The reference circles make it easy to see how the calibration process affects the data.  In the ‘raw’ view, it is apparent that the data is significantly offset from center, but still reasonably spherical.  In the calibrated view, it is easy to see that the calibration process centers the data, removes most of the non-sphericity, and scales everything to very nearly 1 unit – nice!

Now for addressing the second of the two major deficiencies noted at the start of this post, namely “The XAML and ‘code-behind’ associated with the project was a god-awful mess! “.

With my current understanding of a typical WPF-based application, I believe the application architecture consist of three parts – the XAML code (in MainWindow.xaml)  that describes the window layout, the ‘MainWindow’ class (in MainWindow.cs) that contains the interaction logic with the main window, and a class or classes that generate the 3D models to be rendered in the main window.  For my magnetometer calibration tool I created two 3D model generation classes – ViewportGeometryModel and RawViewModel.  The ViewportGeometry class is the base class for RawViewModel, and handles generation of the three orthogonal TubeVisual3D ‘circles.  The ViewportGeometryModel class is instantiated directly (as ‘calmodel’ in the code) and connected to the main window’s ‘vp_cal’ HelixViewport3D window via it’s ‘GeometryModel’ Model3D property, and the derived class RawViewModel (instantiated in the code as ‘rawmodel’) is similarly connected to the main window’s ‘vp_raw’ HelixViewport3D window via the same ‘GeometryModel’ Model3D property (different object instantiation, same property name).

The ViewportGeometryModel class has one main function, and some helper stuff.  The main function is ‘DrawRefCircles(HelixViewport3D viewport, double radius = 1, bool bEnable = false)’.  This function is called from MainWindow.xaml.cs as follows:

       public MainWindow()
        {
            InitializeComponent();

            //connect raw/cal viewports to their respective geometry model classes
            rawmodel = new RawViewModel(vp_raw, this); //ctor creates an empty 3D model & loads it into the raw view's 'GeometryModel' property
            calmodel = new ViewportGeometryModel(vp_cal, this);//ctor creates an empty 3D model & loads it into the calibrated view's 'GeometryModel' property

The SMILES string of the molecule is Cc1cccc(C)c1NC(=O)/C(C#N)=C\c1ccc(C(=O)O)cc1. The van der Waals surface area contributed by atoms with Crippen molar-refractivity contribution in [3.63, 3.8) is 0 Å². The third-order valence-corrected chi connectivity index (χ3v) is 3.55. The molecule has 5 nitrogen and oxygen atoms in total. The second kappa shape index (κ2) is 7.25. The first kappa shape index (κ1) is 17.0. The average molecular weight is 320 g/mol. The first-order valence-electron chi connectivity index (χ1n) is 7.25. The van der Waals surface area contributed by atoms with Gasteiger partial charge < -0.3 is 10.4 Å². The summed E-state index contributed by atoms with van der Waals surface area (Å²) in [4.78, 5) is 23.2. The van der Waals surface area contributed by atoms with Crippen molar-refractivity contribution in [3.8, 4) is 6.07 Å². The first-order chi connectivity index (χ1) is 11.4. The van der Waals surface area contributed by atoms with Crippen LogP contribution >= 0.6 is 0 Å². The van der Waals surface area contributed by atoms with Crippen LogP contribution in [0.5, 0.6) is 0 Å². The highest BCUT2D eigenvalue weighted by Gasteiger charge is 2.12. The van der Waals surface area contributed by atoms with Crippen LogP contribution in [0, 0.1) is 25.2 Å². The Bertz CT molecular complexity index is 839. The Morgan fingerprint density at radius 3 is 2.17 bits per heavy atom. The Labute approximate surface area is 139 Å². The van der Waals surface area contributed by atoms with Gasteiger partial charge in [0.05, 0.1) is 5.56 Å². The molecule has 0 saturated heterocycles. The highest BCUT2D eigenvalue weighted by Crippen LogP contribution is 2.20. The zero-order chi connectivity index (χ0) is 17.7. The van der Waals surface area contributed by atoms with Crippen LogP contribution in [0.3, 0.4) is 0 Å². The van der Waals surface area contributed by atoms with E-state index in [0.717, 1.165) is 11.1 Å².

vp_raw.DataContext = rawmodel; //this tells vp_raw to use the 'rawmodel' object's 'GeometryModel' property
            vp_cal.DataContext = calmodel; //this tells vp_raw to use the 'calmodel' object's 'GeometryModel' property

           ..... (other stuff)
        }

        private void chk_RefCircles_Click(object sender, RoutedEventArgs e)
        {
            System.Windows.Controls.CheckBox cbx = (System.Windows.Controls.CheckBox)sender;
            bool check = cbx.IsChecked ?? false; //'??' needed in case cbx is null
            rawmodel.DrawRefCircles(vp_raw, rawmodel.GetRawAvgRadius(), check);
            calmodel.DrawRefCircles(vp_raw, 1, check);
        }

The ‘DrawRefCircles()’ function creates a new ModelGroup3D object if necessary, and optionally fills it with three TubeVisual3D objects of the desired radius and thickness, as shown below

        public void DrawRefCircles(HelixViewport3D viewport, double radius = 1, bool bEnable = false)
        {
            //// Create a model group
            if (modelGroup == null)
            {
                 modelGroup = new Model3DGroup();// Create an empty model group if necessary
            }
            else //already exists - remove all children so we can start over
            {
                modelGroup.Children.Clear();
            }

            if (bEnable) //if checkbox state is 'checked', create the ref circle objects
            {
                // Create the materials (colors) we will need
                var greenMaterial = MaterialHelper.CreateMaterial(Colors.Green);
                var redMaterial = MaterialHelper.CreateMaterial(Colors.Red);
                var blueMaterial = MaterialHelper.CreateMaterial(Colors.Blue);

                //create reference circles using TubeVisual3D objects
                //probably should do this using transforms, but don't know how :-(
                double thicknessfactor = 0.05; //established empirically

                //ring in XY plane
                TubeVisual3D t_xy = new TubeVisual3D();
                //t_xy.Fill = System.Windows.Media.Brushes.Black;
                Point3DCollection p3dc = GenerateCirclePoints(36, radius, CirclePlane.PLANE_XY);
                t_xy.Diameter = thicknessfactor * radius; //1% factor emperically determined